Pay-if-Paid Contracts: All Work and No Pay?


Hedgerow maze leading to a dollar symbolOne of the most significant financial risks faced by contractors is that of the “project banker.” Almost all contractors are expected to finance construction by supplying labor, equipment, and materials to a project before being paid. When this happens, there is always a risk that the owner might not pay in full, on time, or without additional demands. In the meantime, bills become due. Payroll, fuel, supplies, rent, overhead, and loans don’t wait for delinquent owners.

Prime contractors can attempt to shift these risks downhill by including “pay-if-paid” clauses in their subcontracts. While payment risks typically can be reallocated, the harder question is whether they should be. Depending on your role, the answer might seem obvious: “minimize my risk, shift it to the other guy.” As an industry, however, there are a few basic questions we should ask when writing and negotiating subcontracts, particularly when it comes to pay-if-paid clauses.

Payment risks can be reallocated.

The default rule in multi-tier, low-bid contracting is that prime contractors bear the loss if an owner fails to pay. The prime contractor remains obligated to pay regardless of an owner’s default. The most common application of this is sometimes called “pay-when-paid.” Under this arrangement, a subcontractor’s payment becomes due after the owner pays. However, if the owner never pays, the prime contractor ultimately owes payment anyway.

A valid pay-if-paid clause changes that ultimate risk: the subcontractor’s payment becomes due only if the owner pays. The prime contractor’s payment obligation is entirely contingent on the owner. If the owner never pays, then the prime contractor’s contractual obligation to pay never ripens.

Courts in most states will enforce pay-if-paid clauses as long as the intention is stated clearly. Earlier this year, the Supreme Court of Ohio added its endorsement to the majority rule and enforced a pay-if-paid clause because the contract made the owner’s payment an express condition that had to occur before payment was ever owed to the subcontractor. Transtar Electric, Inc. v. A.E.M. Electric Services Corporation.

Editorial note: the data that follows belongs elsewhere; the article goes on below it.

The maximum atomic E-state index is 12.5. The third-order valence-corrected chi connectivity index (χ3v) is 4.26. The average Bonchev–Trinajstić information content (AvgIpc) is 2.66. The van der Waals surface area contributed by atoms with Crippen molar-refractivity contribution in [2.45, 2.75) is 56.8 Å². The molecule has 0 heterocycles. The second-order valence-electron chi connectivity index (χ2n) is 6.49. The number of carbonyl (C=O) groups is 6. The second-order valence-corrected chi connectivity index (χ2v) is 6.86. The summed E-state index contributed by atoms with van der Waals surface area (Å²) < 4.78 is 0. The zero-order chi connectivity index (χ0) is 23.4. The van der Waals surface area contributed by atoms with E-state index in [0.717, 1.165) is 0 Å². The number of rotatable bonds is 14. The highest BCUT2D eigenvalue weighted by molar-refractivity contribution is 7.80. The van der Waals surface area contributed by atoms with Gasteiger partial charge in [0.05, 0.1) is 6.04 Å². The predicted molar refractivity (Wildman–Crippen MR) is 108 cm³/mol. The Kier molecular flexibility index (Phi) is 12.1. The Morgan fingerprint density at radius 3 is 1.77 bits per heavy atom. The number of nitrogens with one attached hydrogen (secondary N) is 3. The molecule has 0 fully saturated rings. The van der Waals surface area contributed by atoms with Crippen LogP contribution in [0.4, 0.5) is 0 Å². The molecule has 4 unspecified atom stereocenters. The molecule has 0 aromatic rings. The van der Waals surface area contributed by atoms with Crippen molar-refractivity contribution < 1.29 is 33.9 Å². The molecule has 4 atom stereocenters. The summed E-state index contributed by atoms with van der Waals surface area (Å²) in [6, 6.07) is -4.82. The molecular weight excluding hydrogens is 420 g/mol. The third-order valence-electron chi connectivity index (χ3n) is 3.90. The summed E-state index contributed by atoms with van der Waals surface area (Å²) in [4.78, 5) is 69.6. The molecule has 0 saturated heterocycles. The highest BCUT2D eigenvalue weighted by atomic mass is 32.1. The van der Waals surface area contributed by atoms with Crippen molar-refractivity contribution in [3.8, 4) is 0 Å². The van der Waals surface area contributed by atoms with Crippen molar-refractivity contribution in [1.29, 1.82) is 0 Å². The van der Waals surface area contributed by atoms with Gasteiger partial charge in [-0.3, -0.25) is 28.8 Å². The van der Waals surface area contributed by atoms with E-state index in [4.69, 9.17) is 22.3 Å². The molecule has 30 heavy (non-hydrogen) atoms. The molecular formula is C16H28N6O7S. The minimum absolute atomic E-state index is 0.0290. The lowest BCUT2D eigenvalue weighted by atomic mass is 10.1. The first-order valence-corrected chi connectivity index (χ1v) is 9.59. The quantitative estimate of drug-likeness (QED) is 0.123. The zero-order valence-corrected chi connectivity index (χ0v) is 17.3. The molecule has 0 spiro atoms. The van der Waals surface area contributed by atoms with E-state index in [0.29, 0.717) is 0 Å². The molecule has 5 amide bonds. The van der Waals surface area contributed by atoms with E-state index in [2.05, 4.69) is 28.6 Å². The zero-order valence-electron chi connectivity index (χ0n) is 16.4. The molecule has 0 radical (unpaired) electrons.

High courts in Minnesota, Iowa, South Dakota, and North Dakota have not had occasion to decide in favor of, or against, enforcing pay-if-paid clauses. When the issue is litigated in those states, the courts will most likely decide in favor of enforcing these clauses, with certain limitations. Those potential limitations will likely be based upon the same questions contractors should ask when deciding whether to use a pay-if-paid a clause in the first place.

Should payment risks be reallocated?

In Transtar, five of seven justices decided to enforce the pay-if-paid clause on the sole condition that the clause was correctly written. Two justices disagreed. In his dissent, Justice O’Neill raised some important questions that both courts and contractors should ask when deciding how to allocate payment risks.

1. Is the intent clear?

Justice O’Neill recognized that “when a contract seeks to alter a fundamental custom between a general contractor and a subcontractor, such as shifting the risk of an owner’s default from the prime contractor to the subcontractor, the intent to do so must be clear.” This rule is pretty universally recognized, including by the majority in Transtar, and by other courts that have enforced these clauses.

2. Does the subcontractor have a remedy?

Justice O’Neill raised another important concern that has not been widely addressed by courts: “Even though it has completed all its work according to the contract, Transtar cannot bring an action against the project owner for breach of contract because no contract exists between Transtar and the owner, who now has the benefit of Transtar’s work essentially for free.”

Pay-if-paid clauses will undoubtedly work best when supported by a viable way for the subcontractor to pursue payment directly from the owner. Otherwise, there is a locked door with no key between the subcontractor and the owner, with a high potential for disputes among all parties.

3. Does the bid include the risk?

Risk affects prices. Deciding what risks are “included” in a bid may depend on whether the subcontractor should have been aware of the risk at the time of the bid, or whether the risk was specifically excluded from the bid.

Contractors working in Minnesota, Iowa, South Dakota, and North Dakota should assume that pay-if-paid clauses will be enforced, and should treat them accordingly. Effectively allocating risks requires a clear understanding of who bears the risk, what remedies are available, and how the job was bid. Well-written contract terms can not only help avoid disputes, but can help ensure reasonable expectations will be enforced in the event there is a dispute.

Build it right. Keep it real.

 

© 2014 Welle Law P.C. No unauthorized use or reproduction.

This blog is for informational purposes only and should not be interpreted as legal advice. You should contact your attorney regarding any particular issue or problem. Nothing on this website creates an attorney-client relationship between Welle Law P.C. (or any of its attorneys) and the reader.

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